The question asks about both a violin and a loudspeaker. It would make sense to imagine that these were closely analogous, and I initially thought they would be, but after researching this a little more online, I think the physics is actually completely different.
Violin et al.
I think this analysis applies to any member of the violin family, including viola, cello, and double bass. It should also apply to a guitar and other stringed instruments that have a soundboard.
I wrote up a relatively nontechnical answer to this on music.SE, so anyone who wants a less densely technical discussion could take a look at that. The instrument has a resonance of air breathing in and out through the f-holes, and also a set of complicated resonances of the soundboard, the ones that we commonly see visualized as Chladni patterns. The important point about the soundboard resonances is that the ones that are actually excited by the instrument all seem (based on the sources I've seen) to be dipoles or higher-order multipoles. These don't radiate much power when the wavelength is long compared to the size of the soundboard, because there is strong cancellation between parts of the soundboard oscillating with opposite phases.
There are lots of possible speaker designs out there, but a common one for good audio quality is a sealed enclosure with a speaker cone sitting on a suspension and driven electromagnetically. The driver (cone+suspension, not sure if I'm getting the terminology right) has a spring constant $k_s$ and a quality factor $Q$, with typically $Q\approx 1$ for good-quality audio. In addition to the spring constant of the suspension $k_s$, we have a spring constant due to the spring of the air inside the enclosure, $k_a\propto 1/V$, where $V$ is the volume. These spring constants add, so no matter what, you can't have $k<k_a$. Therefore if you make the volume of the speaker too low, you get a big $k$ and a high resonant frequency. At low frequencies, the roll-off of the Lorentzian response of this resonator is 12 db/octave, and this ensures that if the volume is small, the response at low frequencies will be weak.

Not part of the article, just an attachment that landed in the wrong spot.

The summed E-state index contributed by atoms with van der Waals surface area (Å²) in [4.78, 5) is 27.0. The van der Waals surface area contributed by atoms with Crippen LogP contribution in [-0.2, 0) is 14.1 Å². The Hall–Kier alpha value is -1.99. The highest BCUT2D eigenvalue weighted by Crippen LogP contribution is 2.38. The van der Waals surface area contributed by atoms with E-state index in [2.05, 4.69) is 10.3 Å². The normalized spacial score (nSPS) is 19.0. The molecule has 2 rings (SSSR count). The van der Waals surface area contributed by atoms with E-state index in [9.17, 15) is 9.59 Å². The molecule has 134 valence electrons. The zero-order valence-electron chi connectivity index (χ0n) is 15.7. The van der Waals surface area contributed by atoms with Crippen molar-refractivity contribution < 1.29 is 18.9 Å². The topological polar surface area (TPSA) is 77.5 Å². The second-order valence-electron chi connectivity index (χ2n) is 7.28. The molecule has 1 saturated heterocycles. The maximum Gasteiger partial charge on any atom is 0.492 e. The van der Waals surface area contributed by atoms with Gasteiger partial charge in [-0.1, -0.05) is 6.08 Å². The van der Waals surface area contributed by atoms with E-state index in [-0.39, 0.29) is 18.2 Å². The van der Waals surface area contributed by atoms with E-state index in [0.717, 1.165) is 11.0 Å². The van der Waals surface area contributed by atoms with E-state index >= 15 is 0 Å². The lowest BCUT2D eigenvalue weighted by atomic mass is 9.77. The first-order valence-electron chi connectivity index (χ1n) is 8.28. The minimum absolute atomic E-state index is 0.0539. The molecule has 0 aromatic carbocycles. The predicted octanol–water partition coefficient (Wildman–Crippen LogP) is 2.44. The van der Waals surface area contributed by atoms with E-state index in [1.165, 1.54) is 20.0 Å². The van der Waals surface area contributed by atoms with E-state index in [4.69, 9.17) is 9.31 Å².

Of course this doesn't mean that no other type of design can ever evade this physical restriction. IIRC there are all kinds of interesting designs out there, including things like ribbons that work through electric rather than magnetic fields. However, my impression is that if you want realistic bass with good audio quality (good transient response and other criteria), usually the best engineering trade-off at most price ranges today is still something governed by the physics I've described above.
Even for this design, it's not totally obvious to me why you can't do things like increasing the mass of the driver to make the resonant frequency lower. Maybe that requires impractically large magnet coils?